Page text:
The Ohio Democratic Party announced another lawsuit last week, this time against the Ohio Department of Education for a failure to release text messages between the agency and state school board President Debe Terhar.
The latter has been the focus of public attention in recent weeks after reposting an image of Adolph Hitler and an erroneous quote about gun control on a social media site. She apologized to the state board last week and survived a vote to remove her from her leadership post.
The brouhaha over the incident may die down, but you can be sure the minority party in state politics is going to continue to submit public records requests to Republican office-holders and GOP-headed agencies, mining for political gold that could be spent in future election cycles.
Gov. John Kasich and others have complained publicly about the practice. To paraphrase the governor, election losers file voluminous records requests and lawsuits when they don’t get their way.
Again, that’s a paraphrase. I’m not wading into the propriety of our top two political parties’ maneuverings.
But it’s fully proper for any Ohioans to request and gain access to records created by elected or appointed officials whose paychecks come from our pocketbooks.
It would be fully improper for our elected officials to attempt law or rule changes to limit access to public documents as a result of requests they deem frivolous.
The topic was broached during a panel discussion at the Ohio Newspaper Association’s annual convention in suburban Columbus last week.
Part of the issue relates to technology — there are a lot more electronic records today compared to years past.
“It is a different world,” said Attorney General Mike DeWine. “I think we have to acknowledge that. What used to be communicated by letter but also what used to be communicated orally is now communicated by email. That creates great, frankly, opportunity for the news media to get more information.”
Those electronic records should be easier for state agencies to compile, but the volume of requests often delay distribution.
“It’s not only a great opportunity for you all to find out what’s going on, it’s also a great opportunity for one party to harass the other party,” DeWine said. “That’s just what goes on. ... We have standing requests that go out. ... All they’re trying to do is find that one email, that one thing to embarrass the incumbent office holder. I’m not saying that’s bad ... The goal should be how to figure out how do we deal with that.”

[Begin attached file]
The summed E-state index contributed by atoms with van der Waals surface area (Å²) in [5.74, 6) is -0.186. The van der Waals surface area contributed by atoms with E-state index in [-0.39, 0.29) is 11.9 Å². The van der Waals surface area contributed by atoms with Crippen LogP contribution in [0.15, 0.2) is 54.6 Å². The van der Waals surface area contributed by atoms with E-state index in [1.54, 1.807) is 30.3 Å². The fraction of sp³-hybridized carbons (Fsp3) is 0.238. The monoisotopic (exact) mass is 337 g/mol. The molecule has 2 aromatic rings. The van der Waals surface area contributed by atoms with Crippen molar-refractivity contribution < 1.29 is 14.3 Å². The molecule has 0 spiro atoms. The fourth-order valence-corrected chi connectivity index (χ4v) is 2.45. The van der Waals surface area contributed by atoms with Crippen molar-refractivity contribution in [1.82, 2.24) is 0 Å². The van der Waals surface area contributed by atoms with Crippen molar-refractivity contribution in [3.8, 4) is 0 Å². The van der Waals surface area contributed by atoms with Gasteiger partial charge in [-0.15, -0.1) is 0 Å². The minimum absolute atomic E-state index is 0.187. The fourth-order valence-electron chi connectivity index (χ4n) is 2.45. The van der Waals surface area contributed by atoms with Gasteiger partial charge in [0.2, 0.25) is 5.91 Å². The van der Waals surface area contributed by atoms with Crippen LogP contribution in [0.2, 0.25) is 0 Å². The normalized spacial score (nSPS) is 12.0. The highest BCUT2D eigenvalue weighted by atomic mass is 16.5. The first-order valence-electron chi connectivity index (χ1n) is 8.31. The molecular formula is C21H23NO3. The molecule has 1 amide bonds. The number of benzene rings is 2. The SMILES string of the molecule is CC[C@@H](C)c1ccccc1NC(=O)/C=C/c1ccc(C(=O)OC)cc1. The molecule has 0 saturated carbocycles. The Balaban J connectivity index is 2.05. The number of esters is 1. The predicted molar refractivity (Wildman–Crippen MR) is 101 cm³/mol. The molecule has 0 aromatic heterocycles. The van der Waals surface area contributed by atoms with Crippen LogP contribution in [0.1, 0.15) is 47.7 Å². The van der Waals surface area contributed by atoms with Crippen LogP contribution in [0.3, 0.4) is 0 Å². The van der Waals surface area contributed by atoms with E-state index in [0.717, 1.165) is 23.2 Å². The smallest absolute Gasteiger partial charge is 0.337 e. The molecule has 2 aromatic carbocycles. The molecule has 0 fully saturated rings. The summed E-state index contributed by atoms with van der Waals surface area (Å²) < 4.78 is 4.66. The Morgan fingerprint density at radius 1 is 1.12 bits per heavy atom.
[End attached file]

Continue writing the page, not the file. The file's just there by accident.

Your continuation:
That’s likely something that lawmakers will consider, DeWine said.
That’s also likely something that has the potential to unnecessarily hamper access to public records.
“... Ohio public records law, which is as I said, predicated on the inarguable proposition that public records are the public’s records and that the incidental custodians of them at any particular time, whether it be a civil servant or an elected official... they operate as trustees for all of us in the custody and handling of those records,” said First Amendment attorney Fritz Byers. “A law that is predicated on that grants all of us the right ... [of] access to the records.”
He added, “The problem I think the legislature will face is that voluminous requests don’t change the fact that we have a right to these records. It doesn’t matter how many of them there are. Theoretically, if indeed the records belong to the public, we have the right to inspect every one of them and, if we pay an appropriate charge, to get a copy of them. ... The custodians of the records are holding our records.”
DeWine added, “Frankly, we find no way that it’s consistent with the spirit of the law of open records to make a distinction based on who is requesting, for whatever good or bad motives they might have. Everybody has to be treated the same, and the same way on the volume. ... If they’re entitled to it... we see no logical way [to limit their requests], no criteria to be created.”